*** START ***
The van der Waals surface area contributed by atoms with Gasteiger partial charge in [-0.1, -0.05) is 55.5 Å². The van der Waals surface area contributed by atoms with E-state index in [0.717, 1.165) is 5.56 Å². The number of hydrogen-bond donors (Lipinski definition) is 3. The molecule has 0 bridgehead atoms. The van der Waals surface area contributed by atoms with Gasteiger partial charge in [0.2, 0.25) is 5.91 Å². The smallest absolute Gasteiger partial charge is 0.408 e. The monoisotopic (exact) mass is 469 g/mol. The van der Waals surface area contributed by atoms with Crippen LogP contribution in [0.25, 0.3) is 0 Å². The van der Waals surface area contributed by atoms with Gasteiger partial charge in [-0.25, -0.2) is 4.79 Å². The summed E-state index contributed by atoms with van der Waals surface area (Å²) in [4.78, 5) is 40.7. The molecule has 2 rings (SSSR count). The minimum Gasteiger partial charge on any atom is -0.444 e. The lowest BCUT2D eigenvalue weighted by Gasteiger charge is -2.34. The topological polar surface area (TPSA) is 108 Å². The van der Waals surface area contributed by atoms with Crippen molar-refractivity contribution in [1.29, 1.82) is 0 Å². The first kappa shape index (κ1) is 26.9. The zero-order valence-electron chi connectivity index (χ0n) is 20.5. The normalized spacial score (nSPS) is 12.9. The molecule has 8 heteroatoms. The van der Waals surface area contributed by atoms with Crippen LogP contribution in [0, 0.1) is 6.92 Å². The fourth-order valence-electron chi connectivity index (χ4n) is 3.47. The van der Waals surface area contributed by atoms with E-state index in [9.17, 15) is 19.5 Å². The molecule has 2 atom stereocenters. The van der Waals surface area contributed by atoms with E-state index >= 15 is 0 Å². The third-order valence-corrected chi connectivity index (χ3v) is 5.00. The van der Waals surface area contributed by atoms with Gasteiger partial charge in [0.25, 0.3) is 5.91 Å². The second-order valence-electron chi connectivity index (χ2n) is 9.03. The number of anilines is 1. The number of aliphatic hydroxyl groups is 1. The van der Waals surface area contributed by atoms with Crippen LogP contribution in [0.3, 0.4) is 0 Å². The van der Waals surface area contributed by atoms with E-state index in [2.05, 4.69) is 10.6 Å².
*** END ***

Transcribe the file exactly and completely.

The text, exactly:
The van der Waals surface area contributed by atoms with Gasteiger partial charge in [-0.1, -0.05) is 55.5 Å². The van der Waals surface area contributed by atoms with E-state index in [0.717, 1.165) is 5.56 Å². The number of hydrogen-bond donors (Lipinski definition) is 3. The molecule has 0 bridgehead atoms. The van der Waals surface area contributed by atoms with Gasteiger partial charge in [0.2, 0.25) is 5.91 Å². The smallest absolute Gasteiger partial charge is 0.408 e. The monoisotopic (exact) mass is 469 g/mol. The van der Waals surface area contributed by atoms with Crippen LogP contribution in [0.25, 0.3) is 0 Å². The van der Waals surface area contributed by atoms with Gasteiger partial charge in [-0.25, -0.2) is 4.79 Å². The summed E-state index contributed by atoms with van der Waals surface area (Å²) in [4.78, 5) is 40.7. The molecule has 2 rings (SSSR count). The minimum Gasteiger partial charge on any atom is -0.444 e. The lowest BCUT2D eigenvalue weighted by Gasteiger charge is -2.34. The topological polar surface area (TPSA) is 108 Å². The van der Waals surface area contributed by atoms with Crippen molar-refractivity contribution in [1.29, 1.82) is 0 Å². The first kappa shape index (κ1) is 26.9. The zero-order valence-electron chi connectivity index (χ0n) is 20.5. The normalized spacial score (nSPS) is 12.9. The molecule has 8 heteroatoms. The van der Waals surface area contributed by atoms with Crippen LogP contribution in [0, 0.1) is 6.92 Å². The fourth-order valence-electron chi connectivity index (χ4n) is 3.47. The van der Waals surface area contributed by atoms with E-state index in [9.17, 15) is 19.5 Å². The molecule has 2 atom stereocenters. The van der Waals surface area contributed by atoms with E-state index >= 15 is 0 Å². The third-order valence-corrected chi connectivity index (χ3v) is 5.00. The van der Waals surface area contributed by atoms with Gasteiger partial charge in [0.25, 0.3) is 5.91 Å². The second-order valence-electron chi connectivity index (χ2n) is 9.03. The number of anilines is 1. The number of aliphatic hydroxyl groups is 1. The van der Waals surface area contributed by atoms with Crippen LogP contribution in [0.3, 0.4) is 0 Å². The van der Waals surface area contributed by atoms with E-state index in [2.05, 4.69) is 10.6 Å².